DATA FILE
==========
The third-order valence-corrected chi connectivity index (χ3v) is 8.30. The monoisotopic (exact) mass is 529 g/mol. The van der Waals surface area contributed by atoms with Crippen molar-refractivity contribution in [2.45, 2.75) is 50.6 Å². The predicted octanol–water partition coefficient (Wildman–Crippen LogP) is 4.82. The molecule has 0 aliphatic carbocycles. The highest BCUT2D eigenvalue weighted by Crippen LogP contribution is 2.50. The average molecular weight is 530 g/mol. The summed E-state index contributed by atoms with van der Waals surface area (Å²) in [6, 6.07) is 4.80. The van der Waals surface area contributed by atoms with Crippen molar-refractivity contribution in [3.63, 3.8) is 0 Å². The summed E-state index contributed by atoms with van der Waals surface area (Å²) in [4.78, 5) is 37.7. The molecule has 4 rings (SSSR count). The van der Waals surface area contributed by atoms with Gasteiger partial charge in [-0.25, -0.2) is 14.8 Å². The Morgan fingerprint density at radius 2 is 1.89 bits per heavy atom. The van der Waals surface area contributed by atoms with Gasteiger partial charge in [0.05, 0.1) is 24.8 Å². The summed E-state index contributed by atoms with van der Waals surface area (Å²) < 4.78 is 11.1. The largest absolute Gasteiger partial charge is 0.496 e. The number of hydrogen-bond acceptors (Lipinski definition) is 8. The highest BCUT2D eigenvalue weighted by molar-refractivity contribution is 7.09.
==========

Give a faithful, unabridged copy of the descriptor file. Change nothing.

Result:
The third-order valence-corrected chi connectivity index (χ3v) is 8.30. The monoisotopic (exact) mass is 529 g/mol. The van der Waals surface area contributed by atoms with Crippen molar-refractivity contribution in [2.45, 2.75) is 50.6 Å². The predicted octanol–water partition coefficient (Wildman–Crippen LogP) is 4.82. The molecule has 0 aliphatic carbocycles. The highest BCUT2D eigenvalue weighted by Crippen LogP contribution is 2.50. The average molecular weight is 530 g/mol. The summed E-state index contributed by atoms with van der Waals surface area (Å²) in [6, 6.07) is 4.80. The van der Waals surface area contributed by atoms with Crippen molar-refractivity contribution in [3.63, 3.8) is 0 Å². The summed E-state index contributed by atoms with van der Waals surface area (Å²) in [4.78, 5) is 37.7. The molecule has 4 rings (SSSR count). The van der Waals surface area contributed by atoms with Gasteiger partial charge in [-0.25, -0.2) is 14.8 Å². The Morgan fingerprint density at radius 2 is 1.89 bits per heavy atom. The van der Waals surface area contributed by atoms with Gasteiger partial charge in [0.05, 0.1) is 24.8 Å². The summed E-state index contributed by atoms with van der Waals surface area (Å²) < 4.78 is 11.1. The largest absolute Gasteiger partial charge is 0.496 e. The number of hydrogen-bond acceptors (Lipinski definition) is 8. The highest BCUT2D eigenvalue weighted by molar-refractivity contribution is 7.09.